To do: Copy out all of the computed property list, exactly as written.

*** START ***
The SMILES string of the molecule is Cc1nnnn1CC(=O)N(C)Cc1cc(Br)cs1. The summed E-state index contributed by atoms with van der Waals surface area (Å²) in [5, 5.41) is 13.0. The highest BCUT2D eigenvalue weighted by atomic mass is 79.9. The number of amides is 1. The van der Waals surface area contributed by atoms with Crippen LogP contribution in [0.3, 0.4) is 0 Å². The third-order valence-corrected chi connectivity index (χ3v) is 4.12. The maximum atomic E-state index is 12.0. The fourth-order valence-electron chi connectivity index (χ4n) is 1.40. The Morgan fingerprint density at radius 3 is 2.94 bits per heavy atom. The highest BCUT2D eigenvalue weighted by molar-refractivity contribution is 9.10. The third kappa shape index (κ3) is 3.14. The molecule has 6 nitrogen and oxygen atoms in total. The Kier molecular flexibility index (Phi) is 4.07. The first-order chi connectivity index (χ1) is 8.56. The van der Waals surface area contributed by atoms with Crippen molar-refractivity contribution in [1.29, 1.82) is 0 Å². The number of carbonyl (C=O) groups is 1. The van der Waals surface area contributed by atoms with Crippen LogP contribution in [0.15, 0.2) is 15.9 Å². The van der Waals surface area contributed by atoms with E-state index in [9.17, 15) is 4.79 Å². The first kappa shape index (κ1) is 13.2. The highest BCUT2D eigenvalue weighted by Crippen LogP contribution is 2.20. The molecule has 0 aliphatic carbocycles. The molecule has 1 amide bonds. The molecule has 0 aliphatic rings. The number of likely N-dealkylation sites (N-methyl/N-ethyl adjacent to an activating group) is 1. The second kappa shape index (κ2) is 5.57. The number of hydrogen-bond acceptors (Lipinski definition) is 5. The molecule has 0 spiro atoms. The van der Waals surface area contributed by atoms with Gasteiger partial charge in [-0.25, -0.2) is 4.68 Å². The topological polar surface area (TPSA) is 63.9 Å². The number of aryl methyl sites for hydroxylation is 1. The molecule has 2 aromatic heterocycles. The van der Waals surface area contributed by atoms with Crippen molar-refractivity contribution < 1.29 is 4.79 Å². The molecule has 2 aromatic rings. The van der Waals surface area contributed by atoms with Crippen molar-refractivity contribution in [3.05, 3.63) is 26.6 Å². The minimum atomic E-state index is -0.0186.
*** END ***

The SMILES string of the molecule is Cc1nnnn1CC(=O)N(C)Cc1cc(Br)cs1. The summed E-state index contributed by atoms with van der Waals surface area (Å²) in [5, 5.41) is 13.0. The highest BCUT2D eigenvalue weighted by atomic mass is 79.9. The number of amides is 1. The van der Waals surface area contributed by atoms with Crippen LogP contribution in [0.3, 0.4) is 0 Å². The third-order valence-corrected chi connectivity index (χ3v) is 4.12. The maximum atomic E-state index is 12.0. The fourth-order valence-electron chi connectivity index (χ4n) is 1.40. The Morgan fingerprint density at radius 3 is 2.94 bits per heavy atom. The highest BCUT2D eigenvalue weighted by molar-refractivity contribution is 9.10. The third kappa shape index (κ3) is 3.14. The molecule has 6 nitrogen and oxygen atoms in total. The Kier molecular flexibility index (Phi) is 4.07. The first-order chi connectivity index (χ1) is 8.56. The van der Waals surface area contributed by atoms with Crippen molar-refractivity contribution in [1.29, 1.82) is 0 Å². The number of carbonyl (C=O) groups is 1. The van der Waals surface area contributed by atoms with Crippen LogP contribution in [0.15, 0.2) is 15.9 Å². The van der Waals surface area contributed by atoms with E-state index in [9.17, 15) is 4.79 Å². The first kappa shape index (κ1) is 13.2. The highest BCUT2D eigenvalue weighted by Crippen LogP contribution is 2.20. The molecule has 0 aliphatic carbocycles. The molecule has 1 amide bonds. The molecule has 0 aliphatic rings. The number of likely N-dealkylation sites (N-methyl/N-ethyl adjacent to an activating group) is 1. The second kappa shape index (κ2) is 5.57. The number of hydrogen-bond acceptors (Lipinski definition) is 5. The molecule has 0 spiro atoms. The van der Waals surface area contributed by atoms with Gasteiger partial charge in [-0.25, -0.2) is 4.68 Å². The topological polar surface area (TPSA) is 63.9 Å². The number of aryl methyl sites for hydroxylation is 1. The molecule has 2 aromatic heterocycles. The van der Waals surface area contributed by atoms with Crippen molar-refractivity contribution < 1.29 is 4.79 Å². The molecule has 2 aromatic rings. The van der Waals surface area contributed by atoms with Crippen molar-refractivity contribution in [3.05, 3.63) is 26.6 Å². The minimum atomic E-state index is -0.0186.